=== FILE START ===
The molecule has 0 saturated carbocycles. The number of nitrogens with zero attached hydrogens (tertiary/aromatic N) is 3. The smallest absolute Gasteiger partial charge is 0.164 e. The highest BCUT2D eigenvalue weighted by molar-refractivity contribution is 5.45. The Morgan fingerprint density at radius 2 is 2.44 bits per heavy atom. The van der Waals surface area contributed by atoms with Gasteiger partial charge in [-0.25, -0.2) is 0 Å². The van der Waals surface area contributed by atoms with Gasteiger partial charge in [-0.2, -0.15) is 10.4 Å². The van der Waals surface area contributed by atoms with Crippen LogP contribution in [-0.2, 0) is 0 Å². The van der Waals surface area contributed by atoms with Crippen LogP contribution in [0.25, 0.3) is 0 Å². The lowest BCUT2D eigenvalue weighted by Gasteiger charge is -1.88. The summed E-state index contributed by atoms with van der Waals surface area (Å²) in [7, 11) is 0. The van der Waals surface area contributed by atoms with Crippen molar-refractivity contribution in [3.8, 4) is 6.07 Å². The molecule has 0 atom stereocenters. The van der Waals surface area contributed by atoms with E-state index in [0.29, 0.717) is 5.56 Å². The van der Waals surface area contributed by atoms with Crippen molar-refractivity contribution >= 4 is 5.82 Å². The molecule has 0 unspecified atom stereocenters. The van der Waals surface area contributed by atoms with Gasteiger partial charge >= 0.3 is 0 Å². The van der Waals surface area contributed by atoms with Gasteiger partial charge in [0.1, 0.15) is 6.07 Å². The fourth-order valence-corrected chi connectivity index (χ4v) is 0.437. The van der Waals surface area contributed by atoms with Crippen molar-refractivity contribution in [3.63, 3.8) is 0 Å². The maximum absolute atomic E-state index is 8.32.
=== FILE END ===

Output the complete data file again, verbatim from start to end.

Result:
The molecule has 0 saturated carbocycles. The number of nitrogens with zero attached hydrogens (tertiary/aromatic N) is 3. The smallest absolute Gasteiger partial charge is 0.164 e. The highest BCUT2D eigenvalue weighted by molar-refractivity contribution is 5.45. The Morgan fingerprint density at radius 2 is 2.44 bits per heavy atom. The van der Waals surface area contributed by atoms with Gasteiger partial charge in [-0.25, -0.2) is 0 Å². The van der Waals surface area contributed by atoms with Gasteiger partial charge in [-0.2, -0.15) is 10.4 Å². The van der Waals surface area contributed by atoms with Crippen LogP contribution in [-0.2, 0) is 0 Å². The van der Waals surface area contributed by atoms with Crippen LogP contribution in [0.25, 0.3) is 0 Å². The lowest BCUT2D eigenvalue weighted by Gasteiger charge is -1.88. The summed E-state index contributed by atoms with van der Waals surface area (Å²) in [7, 11) is 0. The van der Waals surface area contributed by atoms with Crippen molar-refractivity contribution in [3.8, 4) is 6.07 Å². The molecule has 0 atom stereocenters. The van der Waals surface area contributed by atoms with E-state index in [0.29, 0.717) is 5.56 Å². The van der Waals surface area contributed by atoms with Crippen molar-refractivity contribution >= 4 is 5.82 Å². The molecule has 0 unspecified atom stereocenters. The van der Waals surface area contributed by atoms with Gasteiger partial charge >= 0.3 is 0 Å². The van der Waals surface area contributed by atoms with Gasteiger partial charge in [0.1, 0.15) is 6.07 Å². The fourth-order valence-corrected chi connectivity index (χ4v) is 0.437. The van der Waals surface area contributed by atoms with Crippen molar-refractivity contribution in [3.63, 3.8) is 0 Å². The maximum absolute atomic E-state index is 8.32.